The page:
A Historic Week
- US inflation = +8.6% (Highest since 1981)
- Consumer Confidence U. of Michigan = 50 (Worst reading EVER)
- US credit card debt – Fastest increase EVER
- Grocery prices - +11.9% (fastest since 1979)
- Chicken prices - +17.4% (fastest EVER)
- Restaurants - +9% (fastest EVER)
- Fuel oil +107% (fastest EVER)
- Electricity +12% (fastest since 2006)
- Rental prices +5.2% (fastest since 1987)
- Airfares +38% (fastest since 1980)
- Services +5.7% (fastest since 1990)
Where all this data leads is to a difficult decision for our politicians and our central bankers.
Do they keep pushing interest rates higher to rein in inflation but push down real estate and stock prices?
Or do they capitulate, once again, and save real estate and stock markets but watch inflation continue to rip higher like the opening statistics show?
I have no idea what happens next. Neither does anybody else…to be honest, I don’t think our leaders know what they are going to do.
Let me add one more chart to show you why this time is different for our leaders.
This chart shows inflation EXPECTATIONS for the next 5-10 years. The trend on the chart is growing higher exponentially. Inflation expectations are a self-fulfilling prophecy to the future. If someone believes the prices of things are going higher, they will buy more now to lock in their price.
To see actual inflation move lower again, we need to see inflation expectations make a peak first.
Last week I chatted about consumers and how inflation is impacting their lives.
Let’s take a look at sovereign governments around the world and see what their debt to GDP ratios look like.
The following chart was presented at John Mauldin’s Strategic Investment Conference a month ago by GavKal research.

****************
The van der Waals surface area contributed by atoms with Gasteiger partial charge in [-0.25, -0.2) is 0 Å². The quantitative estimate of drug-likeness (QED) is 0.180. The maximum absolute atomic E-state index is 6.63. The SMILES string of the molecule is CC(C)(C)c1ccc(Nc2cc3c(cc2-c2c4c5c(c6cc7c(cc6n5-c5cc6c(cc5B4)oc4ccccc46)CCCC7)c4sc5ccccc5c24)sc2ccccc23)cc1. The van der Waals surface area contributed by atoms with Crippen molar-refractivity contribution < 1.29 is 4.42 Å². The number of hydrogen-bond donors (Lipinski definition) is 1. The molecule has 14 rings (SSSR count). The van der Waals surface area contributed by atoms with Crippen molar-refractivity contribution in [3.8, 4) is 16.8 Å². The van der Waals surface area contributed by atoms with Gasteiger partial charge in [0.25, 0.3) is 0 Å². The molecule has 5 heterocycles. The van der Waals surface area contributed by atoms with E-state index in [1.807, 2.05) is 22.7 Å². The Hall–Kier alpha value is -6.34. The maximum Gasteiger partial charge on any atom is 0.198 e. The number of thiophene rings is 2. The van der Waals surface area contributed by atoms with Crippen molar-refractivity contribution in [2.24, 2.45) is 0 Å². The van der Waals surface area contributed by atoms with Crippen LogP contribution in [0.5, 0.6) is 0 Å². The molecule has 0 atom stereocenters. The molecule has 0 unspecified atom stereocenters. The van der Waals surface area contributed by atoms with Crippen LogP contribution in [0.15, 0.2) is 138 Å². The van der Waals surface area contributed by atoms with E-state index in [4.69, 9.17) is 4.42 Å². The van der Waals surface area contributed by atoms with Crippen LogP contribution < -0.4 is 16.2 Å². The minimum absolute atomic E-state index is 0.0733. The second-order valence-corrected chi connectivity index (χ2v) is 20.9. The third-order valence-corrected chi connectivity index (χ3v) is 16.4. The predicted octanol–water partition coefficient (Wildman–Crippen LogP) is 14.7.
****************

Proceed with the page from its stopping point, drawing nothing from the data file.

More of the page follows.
The key column is the second to last where it shows the debt to GDP ratio of the nation. Twenty years ago, these ratios would have mostly been around 100% - 150% with the exception of Japan.
Now at levels averaging closer to 400% debt to GDP ratios, governments are struggling to cope with the higher interest rates too.
To conclude this weekly comment let’s look at a couple of my favourite charts that I use to see the bigger picture.
Chart 1 shows the S&P 500.
Another lower low price made since the release of the economic data referenced at the beginning of the comment. US stocks see further upside in inflation and interest rates in coming months.
The next charts show Canadian 10 year bond interest rates. (The first is a 3 year time frame and the second is a 15 year time frame).
The jump in yield you see on the chart happened in less than 4 days, again tied to the economic data released last Friday referenced at the top of the editorial.
What is happening right now is historic in nature.
As I have said before, my perspective is that all of your portfolios have reduced stock market exposure to a comfortable level that you are able to hang on through “the BEAR market” with.
If you don’t feel that way, please email me back and I will call you.